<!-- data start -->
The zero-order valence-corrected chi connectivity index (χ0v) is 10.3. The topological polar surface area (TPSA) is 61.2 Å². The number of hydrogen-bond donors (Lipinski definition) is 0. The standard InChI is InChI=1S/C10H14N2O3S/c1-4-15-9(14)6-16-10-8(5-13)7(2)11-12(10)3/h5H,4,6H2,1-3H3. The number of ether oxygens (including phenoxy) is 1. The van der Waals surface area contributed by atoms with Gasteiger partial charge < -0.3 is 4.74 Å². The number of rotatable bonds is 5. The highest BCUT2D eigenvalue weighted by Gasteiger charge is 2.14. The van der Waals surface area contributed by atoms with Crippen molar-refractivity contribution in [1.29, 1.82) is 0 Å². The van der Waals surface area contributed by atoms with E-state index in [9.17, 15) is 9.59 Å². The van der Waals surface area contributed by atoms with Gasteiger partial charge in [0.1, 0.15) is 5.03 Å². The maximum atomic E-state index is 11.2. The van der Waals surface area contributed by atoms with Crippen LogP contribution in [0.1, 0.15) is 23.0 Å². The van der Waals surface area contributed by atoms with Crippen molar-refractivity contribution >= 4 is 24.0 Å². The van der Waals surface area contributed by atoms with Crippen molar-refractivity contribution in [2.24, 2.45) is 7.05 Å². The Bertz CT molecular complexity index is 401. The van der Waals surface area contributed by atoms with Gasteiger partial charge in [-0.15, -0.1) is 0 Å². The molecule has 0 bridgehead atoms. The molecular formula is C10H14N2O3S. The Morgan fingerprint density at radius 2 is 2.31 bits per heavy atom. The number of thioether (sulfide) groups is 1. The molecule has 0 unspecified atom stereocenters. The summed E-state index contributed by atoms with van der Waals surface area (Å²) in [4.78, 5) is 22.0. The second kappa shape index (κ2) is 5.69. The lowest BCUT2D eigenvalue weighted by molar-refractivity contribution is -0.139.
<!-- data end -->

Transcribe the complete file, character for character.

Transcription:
The zero-order valence-corrected chi connectivity index (χ0v) is 10.3. The topological polar surface area (TPSA) is 61.2 Å². The number of hydrogen-bond donors (Lipinski definition) is 0. The standard InChI is InChI=1S/C10H14N2O3S/c1-4-15-9(14)6-16-10-8(5-13)7(2)11-12(10)3/h5H,4,6H2,1-3H3. The number of ether oxygens (including phenoxy) is 1. The van der Waals surface area contributed by atoms with Gasteiger partial charge < -0.3 is 4.74 Å². The number of rotatable bonds is 5. The highest BCUT2D eigenvalue weighted by Gasteiger charge is 2.14. The van der Waals surface area contributed by atoms with Crippen molar-refractivity contribution in [1.29, 1.82) is 0 Å². The van der Waals surface area contributed by atoms with E-state index in [9.17, 15) is 9.59 Å². The van der Waals surface area contributed by atoms with Gasteiger partial charge in [0.1, 0.15) is 5.03 Å². The maximum atomic E-state index is 11.2. The van der Waals surface area contributed by atoms with Crippen LogP contribution in [0.1, 0.15) is 23.0 Å². The van der Waals surface area contributed by atoms with Crippen molar-refractivity contribution >= 4 is 24.0 Å². The van der Waals surface area contributed by atoms with Crippen molar-refractivity contribution in [2.24, 2.45) is 7.05 Å². The Bertz CT molecular complexity index is 401. The van der Waals surface area contributed by atoms with Gasteiger partial charge in [-0.15, -0.1) is 0 Å². The molecule has 0 bridgehead atoms. The molecular formula is C10H14N2O3S. The Morgan fingerprint density at radius 2 is 2.31 bits per heavy atom. The number of thioether (sulfide) groups is 1. The molecule has 0 unspecified atom stereocenters. The summed E-state index contributed by atoms with van der Waals surface area (Å²) in [4.78, 5) is 22.0. The second kappa shape index (κ2) is 5.69. The lowest BCUT2D eigenvalue weighted by molar-refractivity contribution is -0.139.